The National Portrait Gallery ending its relationship with BP is a victory for direct action

National Portrait Gallery & Anti-BP protesters
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On 22 February, the National Portrait Gallery (NPG) announced its sponsorship with British Petroleum (BP) is at an end. The relationship with the multinational oil and gas company had lasted over 30 years. According to Culture Unstained, its termination is a result of “pressure from leading artists, campaigners and public”. The NPG said the:

partnership will not extend beyond December 2022, when their current contract comes to an end.

The Royal Shakespeare Company and the National Galleries of Scotland have already ended their relationship with the fossil fuel giant. This followed a threatened boycott from students and published scientific evidence on the dangers of the climate emergency.

The move is being hailed as a victory for years of direct action campaigning:


Ending the relationship

Fossil fuel research group Culture Unstained (CU) believes that the ending of this relationship is a result of “years of growing opposition to BP’s sponsorship of the Gallery”. The group feels the NPG announcement puts pressure on:

the British Museum to end its BP sponsorship deal after it was revealed just last week that the Director has already been seeking to renew the controversial partnership, and over 300 archaeologists came out in opposition to the renewal.

Furthermore, CU believes:

the tide is turning on the role of fossil fuels in public life.

Years of campaigning

This announcement is a moment for direct action campaigners to celebrate. It follows years of organising by activists against the involvement of a fossil fuel company with a cultural institution:

In June 2019, artist Gary Hume wrote to the NPG demanding it end its relationship with BP. Hume wrote:

Either we distance ourselves from one of the world’s biggest fossil fuel producers and embrace the challenge of decarbonising, or we continue to give legitimacy to BP and its business activities that are seriously exacerbating the problem.

Not the first, but others must follow

These direct action campaigns have severed the links between a fossil fuel giant and cultural institutions in the UK. But it’s not about saving cultural institutions from the scourge of fossil fuel companies. It’s about saving the planet. So several other organisations need to follow and divest from businesses that are slowly killing us and our planet.

Featured image via Amy-Leigh Barnard – Unsplash@RealMediaGB- YouTube Screengrab

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  • Show Comments
    1. Thinking about the awe experienced and even love felt by astronauts for the spaceship Earth below, I wonder: If a large portion of the planet’s most freely-polluting corporate CEOs, governing leaders and over-consuming/disposing individuals rocketed far enough above the earth for a day’s (or more) orbit, while looking down, would have a sufficiently profound effect on them to change their apparently unconditional political/financial support of Big Fossil Fuel?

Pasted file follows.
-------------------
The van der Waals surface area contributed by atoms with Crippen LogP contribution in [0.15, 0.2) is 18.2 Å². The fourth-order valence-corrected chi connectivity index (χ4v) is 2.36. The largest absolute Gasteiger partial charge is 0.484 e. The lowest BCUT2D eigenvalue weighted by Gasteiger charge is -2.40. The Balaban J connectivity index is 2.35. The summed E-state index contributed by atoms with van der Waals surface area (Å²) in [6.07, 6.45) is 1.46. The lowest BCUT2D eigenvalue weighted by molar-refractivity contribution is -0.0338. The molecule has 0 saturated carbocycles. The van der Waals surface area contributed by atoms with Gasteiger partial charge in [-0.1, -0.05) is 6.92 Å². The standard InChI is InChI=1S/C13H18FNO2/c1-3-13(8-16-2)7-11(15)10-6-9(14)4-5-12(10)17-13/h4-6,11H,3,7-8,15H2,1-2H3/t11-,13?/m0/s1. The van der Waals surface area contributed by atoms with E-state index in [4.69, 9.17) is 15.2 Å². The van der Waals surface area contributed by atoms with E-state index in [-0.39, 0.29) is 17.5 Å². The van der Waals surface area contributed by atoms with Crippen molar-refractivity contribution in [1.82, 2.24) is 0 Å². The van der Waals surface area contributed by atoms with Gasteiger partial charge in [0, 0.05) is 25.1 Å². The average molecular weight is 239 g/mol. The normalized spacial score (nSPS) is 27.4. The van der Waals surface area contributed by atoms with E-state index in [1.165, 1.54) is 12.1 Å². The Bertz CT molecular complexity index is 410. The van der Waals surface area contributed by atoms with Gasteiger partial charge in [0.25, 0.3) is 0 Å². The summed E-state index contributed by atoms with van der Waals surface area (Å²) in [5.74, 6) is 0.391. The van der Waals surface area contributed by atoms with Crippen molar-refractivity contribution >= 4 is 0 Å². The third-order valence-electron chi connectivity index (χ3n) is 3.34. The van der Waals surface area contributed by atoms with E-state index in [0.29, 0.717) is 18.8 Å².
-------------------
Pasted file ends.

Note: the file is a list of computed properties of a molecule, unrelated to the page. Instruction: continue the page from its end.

We do know that industry and fossil-fuel friendly governments can tell when a very large portion of the populace has been too tired and worried about feeding/housing themselves or their family, and the continuing COVID-19 virus variants — all while on insufficient income — to criticize them for whatever environmental damage their policies cause/allow, particularly when not immediately observable. And that global mass-addiction to fossil fuel products undoubtedly helps keep the average consumer quiet about the planet’s greatest polluter, lest they feel and/or be publicly deemed hypocritical.

      1. [Continued] … With the unprecedented man-made global-warming-related extreme weather events, etcetera, I wonder how many fossil-fuel industry CEOs and/or their beloved family members may also be caught in climate change harm’s way? Assuming the CEOs are not sufficiently foolish to believe their descendants will somehow always evade the health repercussions related to their industry’s environmentally reckless decisions, I wonder whether the unlimited-profit objective/nature is somehow irresistible to those business people, including the willingness to simultaneously allow an already squeezed consumer base to continue so — or be squeezed even further?

        It brings to my mind the allegorical fox stung by the instinct-abiding scorpion while ferrying it across the river, leaving both to drown.

        Still, there must be a point at which the lopsided status quo — where already large corporate profits are maintained or increased while many people are denied even basic securities, including environmental — can/will end up hurting big business’s own economic interests. I can imagine that a healthy, strong and large consumer base — and not just very wealthy consumers — are needed.

    2. Yes. Common sense and Humanity will have to be forced on some of these entities. Keep going, I feel a smidgen of change for the better. We need to move faster in curtailing the use/need for Planet damaging ways. Alternatives must be found, and more solution coupled with Local Action Bodies.

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